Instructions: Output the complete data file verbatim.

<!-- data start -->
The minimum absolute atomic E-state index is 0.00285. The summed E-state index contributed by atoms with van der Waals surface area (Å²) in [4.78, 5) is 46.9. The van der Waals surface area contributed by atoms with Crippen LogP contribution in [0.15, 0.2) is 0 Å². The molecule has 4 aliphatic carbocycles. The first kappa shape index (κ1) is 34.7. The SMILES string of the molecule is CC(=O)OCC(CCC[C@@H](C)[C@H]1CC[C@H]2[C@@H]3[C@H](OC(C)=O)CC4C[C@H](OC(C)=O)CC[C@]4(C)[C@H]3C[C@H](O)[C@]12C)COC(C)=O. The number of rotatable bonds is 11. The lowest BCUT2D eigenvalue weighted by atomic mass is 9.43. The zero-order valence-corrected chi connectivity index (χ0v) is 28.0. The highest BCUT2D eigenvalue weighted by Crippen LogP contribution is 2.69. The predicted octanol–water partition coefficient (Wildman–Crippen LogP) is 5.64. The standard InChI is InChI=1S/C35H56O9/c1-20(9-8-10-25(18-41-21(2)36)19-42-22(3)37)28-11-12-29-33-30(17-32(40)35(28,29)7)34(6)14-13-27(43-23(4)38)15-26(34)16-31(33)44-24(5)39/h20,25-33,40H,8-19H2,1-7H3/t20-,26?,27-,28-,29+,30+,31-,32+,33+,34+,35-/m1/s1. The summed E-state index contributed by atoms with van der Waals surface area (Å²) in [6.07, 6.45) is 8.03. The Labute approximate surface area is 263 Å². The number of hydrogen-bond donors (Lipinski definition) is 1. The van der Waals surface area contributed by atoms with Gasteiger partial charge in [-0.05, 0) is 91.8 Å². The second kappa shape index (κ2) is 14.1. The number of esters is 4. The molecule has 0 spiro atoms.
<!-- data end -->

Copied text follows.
The minimum absolute atomic E-state index is 0.00285. The summed E-state index contributed by atoms with van der Waals surface area (Å²) in [4.78, 5) is 46.9. The van der Waals surface area contributed by atoms with Crippen LogP contribution in [0.15, 0.2) is 0 Å². The molecule has 4 aliphatic carbocycles. The first kappa shape index (κ1) is 34.7. The SMILES string of the molecule is CC(=O)OCC(CCC[C@@H](C)[C@H]1CC[C@H]2[C@@H]3[C@H](OC(C)=O)CC4C[C@H](OC(C)=O)CC[C@]4(C)[C@H]3C[C@H](O)[C@]12C)COC(C)=O. The number of rotatable bonds is 11. The lowest BCUT2D eigenvalue weighted by atomic mass is 9.43. The zero-order valence-corrected chi connectivity index (χ0v) is 28.0. The highest BCUT2D eigenvalue weighted by Crippen LogP contribution is 2.69. The predicted octanol–water partition coefficient (Wildman–Crippen LogP) is 5.64. The standard InChI is InChI=1S/C35H56O9/c1-20(9-8-10-25(18-41-21(2)36)19-42-22(3)37)28-11-12-29-33-30(17-32(40)35(28,29)7)34(6)14-13-27(43-23(4)38)15-26(34)16-31(33)44-24(5)39/h20,25-33,40H,8-19H2,1-7H3/t20-,26?,27-,28-,29+,30+,31-,32+,33+,34+,35-/m1/s1. The summed E-state index contributed by atoms with van der Waals surface area (Å²) in [6.07, 6.45) is 8.03. The Labute approximate surface area is 263 Å². The number of hydrogen-bond donors (Lipinski definition) is 1. The van der Waals surface area contributed by atoms with Gasteiger partial charge in [-0.05, 0) is 91.8 Å². The second kappa shape index (κ2) is 14.1. The number of esters is 4. The molecule has 0 spiro atoms.